Department Dossier: Rose Viggiano

February 12, 2010

The second in a series of one-on-one conversations with SVA’s department chairs.

Rose Viggiano chairs the MAT Art Education Department, which is built around the hands-on experience of teaching in New York City’s public schools and SVA’s community-based programs. It’s how students in the department learn course development, classroom management and educational theory. Viggiano, who recently became co-president of the University Council for Art Education, talked to the Briefs as the department was in the process of surveying graduates about the impact of their studies at SVA for a study that will be presented at the National Art Education Association convention in April.

What makes your department unique?
The first thing is that the students are artists–and that’s the most important thing, because that’s where their inspiration comes from. When they get here, we teach them pedagogy. How do you take everything you love and translate that into lesson plans, and communicate with children?

One of the public programs the department offers is Art for Kids, weekly art classes for children in grades kindergarten through 9. How is that going?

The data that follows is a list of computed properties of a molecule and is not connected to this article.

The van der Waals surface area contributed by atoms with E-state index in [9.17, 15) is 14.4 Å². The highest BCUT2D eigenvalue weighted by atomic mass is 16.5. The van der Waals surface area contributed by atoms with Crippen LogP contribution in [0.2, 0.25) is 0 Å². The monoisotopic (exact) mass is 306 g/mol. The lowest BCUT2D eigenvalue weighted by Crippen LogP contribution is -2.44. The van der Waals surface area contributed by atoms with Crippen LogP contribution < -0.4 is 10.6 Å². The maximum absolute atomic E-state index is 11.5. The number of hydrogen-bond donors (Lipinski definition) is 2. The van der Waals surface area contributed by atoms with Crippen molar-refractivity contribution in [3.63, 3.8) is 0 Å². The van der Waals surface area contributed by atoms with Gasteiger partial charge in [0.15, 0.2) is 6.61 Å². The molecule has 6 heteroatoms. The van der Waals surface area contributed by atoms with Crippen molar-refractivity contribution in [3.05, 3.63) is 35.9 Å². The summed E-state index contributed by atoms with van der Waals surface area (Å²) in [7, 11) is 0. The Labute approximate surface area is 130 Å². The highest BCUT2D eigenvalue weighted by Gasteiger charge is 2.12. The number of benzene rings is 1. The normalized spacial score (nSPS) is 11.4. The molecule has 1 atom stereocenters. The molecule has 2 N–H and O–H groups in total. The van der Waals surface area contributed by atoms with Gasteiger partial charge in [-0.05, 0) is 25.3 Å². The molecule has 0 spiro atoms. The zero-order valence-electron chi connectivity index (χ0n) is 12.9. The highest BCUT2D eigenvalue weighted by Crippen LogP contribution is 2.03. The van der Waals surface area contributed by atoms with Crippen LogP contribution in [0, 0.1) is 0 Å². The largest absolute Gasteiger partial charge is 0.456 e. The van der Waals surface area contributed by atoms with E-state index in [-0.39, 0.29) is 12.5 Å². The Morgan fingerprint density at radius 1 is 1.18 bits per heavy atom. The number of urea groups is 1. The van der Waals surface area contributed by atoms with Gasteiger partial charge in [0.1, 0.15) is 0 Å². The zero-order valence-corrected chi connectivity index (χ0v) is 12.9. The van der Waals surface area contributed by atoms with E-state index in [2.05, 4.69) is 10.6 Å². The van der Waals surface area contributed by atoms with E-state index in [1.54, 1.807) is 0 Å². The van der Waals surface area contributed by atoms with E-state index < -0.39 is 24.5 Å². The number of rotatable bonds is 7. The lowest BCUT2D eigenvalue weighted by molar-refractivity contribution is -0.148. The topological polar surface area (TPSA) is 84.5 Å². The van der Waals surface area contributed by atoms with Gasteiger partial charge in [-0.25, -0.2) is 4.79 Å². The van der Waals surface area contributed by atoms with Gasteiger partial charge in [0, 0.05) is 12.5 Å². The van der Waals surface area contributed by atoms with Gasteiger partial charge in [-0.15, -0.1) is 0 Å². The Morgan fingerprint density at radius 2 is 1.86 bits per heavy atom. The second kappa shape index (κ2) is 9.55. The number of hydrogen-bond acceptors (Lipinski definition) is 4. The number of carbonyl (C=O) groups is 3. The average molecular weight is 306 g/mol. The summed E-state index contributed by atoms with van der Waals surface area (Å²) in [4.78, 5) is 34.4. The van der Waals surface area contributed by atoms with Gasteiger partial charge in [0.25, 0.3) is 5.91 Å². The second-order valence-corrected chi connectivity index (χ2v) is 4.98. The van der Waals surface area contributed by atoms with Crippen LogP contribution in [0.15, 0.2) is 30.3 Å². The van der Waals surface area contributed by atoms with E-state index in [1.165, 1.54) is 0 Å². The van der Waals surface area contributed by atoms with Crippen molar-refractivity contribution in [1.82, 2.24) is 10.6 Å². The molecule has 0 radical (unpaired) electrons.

They come on Saturday and Sunday now because it’s so popular! And a person who had gone through Art for Kids was accepted to go to SVA, which has always been our dream—that you would get turned on to art and then continue to study it.

What does this kind of experience mean for your students?
Schools are part of the community, and teachers are in service to the community. If we can expose our students to Art for Kids, to the Liberty Partnerships Program, or to a class we have in a shelter, they really become a part of that community, and begin to see the impact of art on that community. They also get to see the different kinds of environments they would feel best about teaching in.

Your incoming students include successful designers, photographers and fine artists. Why do they decide to teach?
They want to give back, and they’re coming from jobs where they don’t feel they’re giving back, or it’s not rewarding enough. People who teach are people who like to give back. They love their subject and want to pass it on. It’s a rite of passage.

What impresses you most about your students?
How hard they work, and their transformation. I’m very impressed by how open they are to allowing this change to occur, because that’s the most important thing. If they’re open and flexible, and love making art, then you have the makings of a really good teacher.

What do you like most about chairing the department?

My students’ absolute love of art, and children. There’s nothing more exciting than to watch someone’s creative process unfold. I think what makes art teachers art teachers is shared enjoyment, just watching that spark.

Image: Photo of Rose Viggiano

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